“TheCeļotājs” –
 Touring Riga Latvia Is A Journey Though Time
History of Latvia
                          National Flag of Latvia                                                                                                                                                                                                                                                   National Crest of Latvia     
Baltic tribes’ people settled along the Baltic Sea and, lacking a centralized government, fell prey to more powerful peoples. In the 13th century they were overcome by the Livonian Brothers of the Sword, a German order of knights whose mission was to conquer and Christianize the Baltic region. The land became part of the state of Livonia until 1561. Germans composed the ruling class of Livonia and Baltic tribes made up the peasantry. German was the official language of the region.
Poland conquered the territory in 1562 and occupied it until Sweden took over the land in 1629, ruling until 1721. Then the land passed to Russia. From 1721 until 1918, the Latvians remained Russian subjects, although they preserved their language, customs, and folklore.
The Russian Revolution of 1917 gave them their opportunity for freedom, and the Latvian republic was proclaimed on 18 November 1918. The republic lasted little more than 20 years. Plagued by political instability, Latvia essentially became a dictatorship under President Karlis Ulmanis. It was occupied by Russian troops in 1939 and incorporated into the Soviet Union in 1940. “In the night between 13 and 14 June 1941, about 15,500 Latvian residents among them 2400 children younger than ten were arrested without a court order to be deported to distant regions in the Soviet Union”. German armies occupied the nation from 1941 to 1944. Of the 70,000 Jews living in Latvia during World War II, 95% were massacred. In 1944, Russia again took control of Latvia.
The Mass Deportation of 25 March 1949.
The deportation began in the night of 24 March. At night, people were arrested at home, during the day at their places of employment. Schoolchildren were sometimes taken to the trains directly from school.
The Mass Deportation of 25 March 1949 between 25 March and 28 March 42,133 people, or more than 2% of the pre-war population of Latvia, were deported from Latvia to places of "special settlement" [mainly in the districts of Krasnoyarsk, Amur, Irkustsk, Omsk, Tomsk and Novosibirsk]. Among these were more than 10,990 children and youths under 16. Women and children under 16 constituted 73% of the deportees.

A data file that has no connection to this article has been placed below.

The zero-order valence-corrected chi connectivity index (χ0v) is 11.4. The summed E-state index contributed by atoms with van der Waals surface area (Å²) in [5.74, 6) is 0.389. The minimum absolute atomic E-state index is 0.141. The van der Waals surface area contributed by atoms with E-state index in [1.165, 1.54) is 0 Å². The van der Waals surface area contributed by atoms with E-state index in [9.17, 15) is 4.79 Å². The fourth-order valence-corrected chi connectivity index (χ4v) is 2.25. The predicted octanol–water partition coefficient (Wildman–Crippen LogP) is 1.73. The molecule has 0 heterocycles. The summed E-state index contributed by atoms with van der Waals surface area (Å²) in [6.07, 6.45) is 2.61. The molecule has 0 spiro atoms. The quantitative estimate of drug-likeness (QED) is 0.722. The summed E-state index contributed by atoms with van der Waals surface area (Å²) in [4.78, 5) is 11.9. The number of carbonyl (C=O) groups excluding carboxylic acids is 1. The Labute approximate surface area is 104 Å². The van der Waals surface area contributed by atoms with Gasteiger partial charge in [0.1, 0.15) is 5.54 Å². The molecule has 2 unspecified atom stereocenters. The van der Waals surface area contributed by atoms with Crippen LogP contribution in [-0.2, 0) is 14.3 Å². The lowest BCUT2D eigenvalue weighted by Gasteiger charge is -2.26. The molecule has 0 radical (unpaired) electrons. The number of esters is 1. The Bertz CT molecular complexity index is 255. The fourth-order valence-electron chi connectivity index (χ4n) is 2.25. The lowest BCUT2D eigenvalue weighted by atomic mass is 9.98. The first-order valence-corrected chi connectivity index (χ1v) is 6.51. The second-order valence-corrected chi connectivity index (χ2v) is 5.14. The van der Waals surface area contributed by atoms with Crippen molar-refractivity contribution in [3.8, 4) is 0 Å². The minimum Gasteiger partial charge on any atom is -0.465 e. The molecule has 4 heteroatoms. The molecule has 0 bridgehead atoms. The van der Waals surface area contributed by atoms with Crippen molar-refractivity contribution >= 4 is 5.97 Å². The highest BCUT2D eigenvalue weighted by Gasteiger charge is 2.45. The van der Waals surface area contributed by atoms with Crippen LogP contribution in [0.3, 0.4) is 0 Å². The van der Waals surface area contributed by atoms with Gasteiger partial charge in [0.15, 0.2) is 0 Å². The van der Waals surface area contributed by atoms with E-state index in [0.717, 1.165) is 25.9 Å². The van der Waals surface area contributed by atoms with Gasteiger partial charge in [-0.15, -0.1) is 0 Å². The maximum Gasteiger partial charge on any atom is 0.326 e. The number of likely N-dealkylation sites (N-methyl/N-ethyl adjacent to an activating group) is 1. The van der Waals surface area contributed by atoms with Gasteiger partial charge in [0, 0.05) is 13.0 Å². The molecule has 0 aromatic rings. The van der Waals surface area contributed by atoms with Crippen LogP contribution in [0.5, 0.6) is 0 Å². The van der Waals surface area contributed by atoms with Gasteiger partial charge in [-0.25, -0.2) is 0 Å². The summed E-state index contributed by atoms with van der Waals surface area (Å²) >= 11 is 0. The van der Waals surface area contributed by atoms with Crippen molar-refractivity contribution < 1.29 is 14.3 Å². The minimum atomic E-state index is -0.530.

January 1991, the Latvian people barricaded the streets around the area of Old Riga Centre City to protect the Radio Station, Parliament Building and the Supreme Council as well as the Riga Radio and Television Tower and Television Station. All bridges and streets leading into Old Riga Centre City were also barricaded and guarded.
Latvia was one of the most economically well-off and industrialized parts of the Soviet Union. When a coup against Soviet president Mikhail Gorbachev failed in 1991, the Baltic nations saw an opportunity to free themselves from Soviet domination and, following the actions of Lithuania and Estonia, Latvia declared its independence on 21 August 1991. European and most other nations quickly recognized their independence, and on 2 September 1991, President Bush announced full diplomatic recognition for Latvia, Estonia, and Lithuania. The Soviet Union recognized Latvia's independence on 6 September and UN membership followed on 17 September 1991.
Because Latvians' ethnic identity had been quashed by foreign rulers throughout its history, the new Latvian republic set up strict citizenship laws, limiting citizenship to ethnic Latvians and to those who had lived in the region before Soviet rule in 1940. This denied about 452,000 of the country's 740,000 ethnic Russians of citizenship. But in 1998, a referendum passed easing the citizenship rules.
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Revised 12-31-2011